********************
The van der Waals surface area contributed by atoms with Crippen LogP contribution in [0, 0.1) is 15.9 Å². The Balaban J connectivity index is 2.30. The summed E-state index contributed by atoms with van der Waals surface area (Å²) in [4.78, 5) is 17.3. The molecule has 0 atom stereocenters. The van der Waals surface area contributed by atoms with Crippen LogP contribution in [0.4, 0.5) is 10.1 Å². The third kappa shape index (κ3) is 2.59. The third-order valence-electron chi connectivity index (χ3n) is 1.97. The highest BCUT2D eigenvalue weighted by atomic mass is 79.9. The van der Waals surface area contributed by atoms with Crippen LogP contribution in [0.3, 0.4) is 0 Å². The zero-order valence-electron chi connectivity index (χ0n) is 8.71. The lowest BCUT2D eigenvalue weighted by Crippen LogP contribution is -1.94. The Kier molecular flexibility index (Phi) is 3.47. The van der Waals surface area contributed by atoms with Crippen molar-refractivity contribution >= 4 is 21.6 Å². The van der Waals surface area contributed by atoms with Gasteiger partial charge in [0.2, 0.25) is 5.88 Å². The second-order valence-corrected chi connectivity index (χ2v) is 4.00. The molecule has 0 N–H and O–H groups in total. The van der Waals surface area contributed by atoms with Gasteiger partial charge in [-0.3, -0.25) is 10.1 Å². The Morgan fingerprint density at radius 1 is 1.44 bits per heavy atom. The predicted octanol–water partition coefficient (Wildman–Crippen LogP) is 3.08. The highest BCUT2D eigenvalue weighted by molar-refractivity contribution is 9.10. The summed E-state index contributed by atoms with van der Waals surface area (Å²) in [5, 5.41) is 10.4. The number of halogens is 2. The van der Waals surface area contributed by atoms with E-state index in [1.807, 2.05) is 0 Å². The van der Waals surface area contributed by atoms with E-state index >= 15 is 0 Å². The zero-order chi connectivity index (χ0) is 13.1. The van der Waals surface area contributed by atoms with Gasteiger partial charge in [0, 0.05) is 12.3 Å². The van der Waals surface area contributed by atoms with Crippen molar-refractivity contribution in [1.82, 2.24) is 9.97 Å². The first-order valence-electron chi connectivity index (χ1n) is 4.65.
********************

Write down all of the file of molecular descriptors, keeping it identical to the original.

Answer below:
The van der Waals surface area contributed by atoms with Crippen LogP contribution in [0, 0.1) is 15.9 Å². The Balaban J connectivity index is 2.30. The summed E-state index contributed by atoms with van der Waals surface area (Å²) in [4.78, 5) is 17.3. The molecule has 0 atom stereocenters. The van der Waals surface area contributed by atoms with Crippen LogP contribution in [0.4, 0.5) is 10.1 Å². The third kappa shape index (κ3) is 2.59. The third-order valence-electron chi connectivity index (χ3n) is 1.97. The highest BCUT2D eigenvalue weighted by atomic mass is 79.9. The van der Waals surface area contributed by atoms with Crippen LogP contribution in [0.3, 0.4) is 0 Å². The zero-order valence-electron chi connectivity index (χ0n) is 8.71. The lowest BCUT2D eigenvalue weighted by Crippen LogP contribution is -1.94. The Kier molecular flexibility index (Phi) is 3.47. The van der Waals surface area contributed by atoms with Crippen molar-refractivity contribution >= 4 is 21.6 Å². The van der Waals surface area contributed by atoms with Gasteiger partial charge in [0.2, 0.25) is 5.88 Å². The second-order valence-corrected chi connectivity index (χ2v) is 4.00. The molecule has 0 N–H and O–H groups in total. The van der Waals surface area contributed by atoms with Gasteiger partial charge in [-0.3, -0.25) is 10.1 Å². The Morgan fingerprint density at radius 1 is 1.44 bits per heavy atom. The predicted octanol–water partition coefficient (Wildman–Crippen LogP) is 3.08. The highest BCUT2D eigenvalue weighted by molar-refractivity contribution is 9.10. The summed E-state index contributed by atoms with van der Waals surface area (Å²) in [5, 5.41) is 10.4. The number of halogens is 2. The van der Waals surface area contributed by atoms with E-state index in [1.807, 2.05) is 0 Å². The van der Waals surface area contributed by atoms with E-state index >= 15 is 0 Å². The zero-order chi connectivity index (χ0) is 13.1. The van der Waals surface area contributed by atoms with Gasteiger partial charge in [0, 0.05) is 12.3 Å². The van der Waals surface area contributed by atoms with Crippen molar-refractivity contribution in [1.82, 2.24) is 9.97 Å². The first-order valence-electron chi connectivity index (χ1n) is 4.65.